Looking Inside the Casino
By Josh Resnek
Eating lunch at the 8/10 on Tuesday I sat with a Wynn employee who’s been working the site for 22 months.
He’s a tradesman. A higher up type of employee overseeing many other tradesmen.
He said the place is in fact coming to completion fast.
He said the restaurants are nearly completed and that a Dunkin’ Donuts was going to open there, contrary to rumors that Kickback Carlo had succeeded in getting a Honey Dew Donuts concession in the casino for himself.
He said the gaming floors are complete. The slot machines are fully installed and ready to go.
The famous Popeye sculpture by Jeff Koons, which Steve Wynn paid $27 million, is not located at the entrance to the casino in the middle of the twin staircases as originally planned.
He said the sculpture will be located further inside the casino.
He said the hotel is done, that it was finished some weeks ago, that only smaller details are left to complete here and there.
This guy has no skin in the game.
He’s just an employee looking forward to being done and taking a vacation.
Parking will very likely be a disaster, he said.
The parking lots don’t have even a fraction of the spaces that are needed if the crowds arrive.
As I have written recently on several occasions, the question is not whether or not the casino will be crowded, rather, but how crowded it will be.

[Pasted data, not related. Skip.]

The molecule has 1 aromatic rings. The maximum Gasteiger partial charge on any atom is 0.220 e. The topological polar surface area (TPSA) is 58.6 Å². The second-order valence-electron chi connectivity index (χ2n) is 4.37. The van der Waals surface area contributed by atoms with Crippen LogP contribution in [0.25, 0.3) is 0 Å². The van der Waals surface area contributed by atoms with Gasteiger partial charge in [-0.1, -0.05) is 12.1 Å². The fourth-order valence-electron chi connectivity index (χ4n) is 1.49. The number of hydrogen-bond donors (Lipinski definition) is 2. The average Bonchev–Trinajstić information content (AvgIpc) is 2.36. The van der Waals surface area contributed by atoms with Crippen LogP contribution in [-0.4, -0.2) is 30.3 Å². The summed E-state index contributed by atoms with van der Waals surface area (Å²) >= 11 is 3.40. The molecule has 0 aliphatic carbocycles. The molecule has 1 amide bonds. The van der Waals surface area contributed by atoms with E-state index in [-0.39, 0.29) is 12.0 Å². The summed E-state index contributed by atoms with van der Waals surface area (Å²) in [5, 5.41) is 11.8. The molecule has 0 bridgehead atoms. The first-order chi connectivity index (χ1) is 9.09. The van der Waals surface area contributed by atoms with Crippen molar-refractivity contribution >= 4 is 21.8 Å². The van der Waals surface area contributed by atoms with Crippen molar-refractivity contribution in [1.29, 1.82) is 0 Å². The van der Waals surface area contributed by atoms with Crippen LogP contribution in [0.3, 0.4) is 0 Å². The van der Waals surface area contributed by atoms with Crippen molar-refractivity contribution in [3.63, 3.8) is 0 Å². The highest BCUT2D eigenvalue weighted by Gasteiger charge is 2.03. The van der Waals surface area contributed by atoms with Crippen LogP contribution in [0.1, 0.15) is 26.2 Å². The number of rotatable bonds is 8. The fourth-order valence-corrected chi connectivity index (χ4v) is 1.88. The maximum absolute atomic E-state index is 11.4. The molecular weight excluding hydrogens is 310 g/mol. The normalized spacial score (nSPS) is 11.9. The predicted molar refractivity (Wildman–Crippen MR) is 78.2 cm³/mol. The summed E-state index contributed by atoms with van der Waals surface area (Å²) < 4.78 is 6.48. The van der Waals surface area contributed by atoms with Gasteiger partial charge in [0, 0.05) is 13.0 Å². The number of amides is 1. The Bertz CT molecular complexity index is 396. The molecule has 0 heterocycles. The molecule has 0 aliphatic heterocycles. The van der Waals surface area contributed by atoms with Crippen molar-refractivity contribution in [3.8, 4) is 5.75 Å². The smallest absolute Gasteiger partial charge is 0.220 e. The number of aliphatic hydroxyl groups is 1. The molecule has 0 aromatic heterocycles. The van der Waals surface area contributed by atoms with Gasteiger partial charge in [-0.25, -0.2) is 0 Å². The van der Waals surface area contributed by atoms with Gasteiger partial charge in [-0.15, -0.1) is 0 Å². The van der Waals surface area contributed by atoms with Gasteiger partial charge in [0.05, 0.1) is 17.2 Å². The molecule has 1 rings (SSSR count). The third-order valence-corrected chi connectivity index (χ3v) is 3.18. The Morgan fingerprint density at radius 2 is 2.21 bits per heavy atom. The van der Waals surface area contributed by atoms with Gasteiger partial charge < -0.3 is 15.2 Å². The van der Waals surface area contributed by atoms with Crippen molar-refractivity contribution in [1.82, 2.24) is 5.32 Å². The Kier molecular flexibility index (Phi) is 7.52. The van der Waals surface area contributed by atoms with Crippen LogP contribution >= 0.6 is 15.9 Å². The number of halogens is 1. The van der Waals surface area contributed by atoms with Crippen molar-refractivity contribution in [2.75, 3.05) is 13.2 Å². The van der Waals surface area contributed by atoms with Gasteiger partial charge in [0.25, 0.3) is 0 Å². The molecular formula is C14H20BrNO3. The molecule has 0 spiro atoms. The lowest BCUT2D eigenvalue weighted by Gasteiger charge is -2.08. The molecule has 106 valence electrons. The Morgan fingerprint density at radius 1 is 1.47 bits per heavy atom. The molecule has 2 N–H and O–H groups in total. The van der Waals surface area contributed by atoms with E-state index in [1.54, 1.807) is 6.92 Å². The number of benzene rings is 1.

Eight million visitors are expected in the first year.
That’s quite a visitation to this small city called Everett.
The number is frankly incomprehensible – but then – the power to take in money is so enormous at the casino hotel that it tends to boggle the mind.
When you think about it, if you think about it, the casino will take in well over $1 billion in its first six months of operations.
How many businesses open their doors and take in that kind of money anywhere in the world?
By the way, the tradesman had a great plate – a chicken marsala. I had linguini with meat sauce.
Who Owns the Casino Doesn’t Matter
As the opening day comes closer and closer, there is the possibility that anything can happen.
Kickback’s cancellation of his state of the city address is directly related to the possibility that anything can happen.
No reason for him to make a speech about the state of the city when the jury is still out about the casino license for Encore.
I am certain his chief flack Tom Philbin advised him to stay away from giving a speech about an uncertain future.
Far better to deliver a speech when the future is certain, when the license has been OK’d.
I don’t know for sure because Philbin doesn’t return my calls or e-mails any longer – no doubt a condition placed upon him by the mayor. Philbin is smarter than Kickback. He understands the give and take.
In his own cute way, he knows how to pile it on.
What I like about Philbin?
Unlike the mayor, he’s never signed a propeller to give information to the FBI. I don’t believe Philbin has ever been the subject of a Federal investigation into public corruption. Back to who owns the casino not mattering…what matters is the doors opening, and as soon as possible.
It is a bonanza when those doors open – a bonanza with its built in detriments.
Parking and traffic are going to be twin colossal messes.
Whether Encore owns the license or someone else, I repeat, it doesn’t matter.
What matters is the money coming into the city treasury which the mayor is duty bound by his own persona to spend.
Kickback can’t control his spending habits loves spending more than he takes in.
Doesn’t make him a bad person rather, makes him a person who is always in need of more money.
He has made it a mark on his life.
Opening day so close and everything about the new casino seeming so far away from being resolved.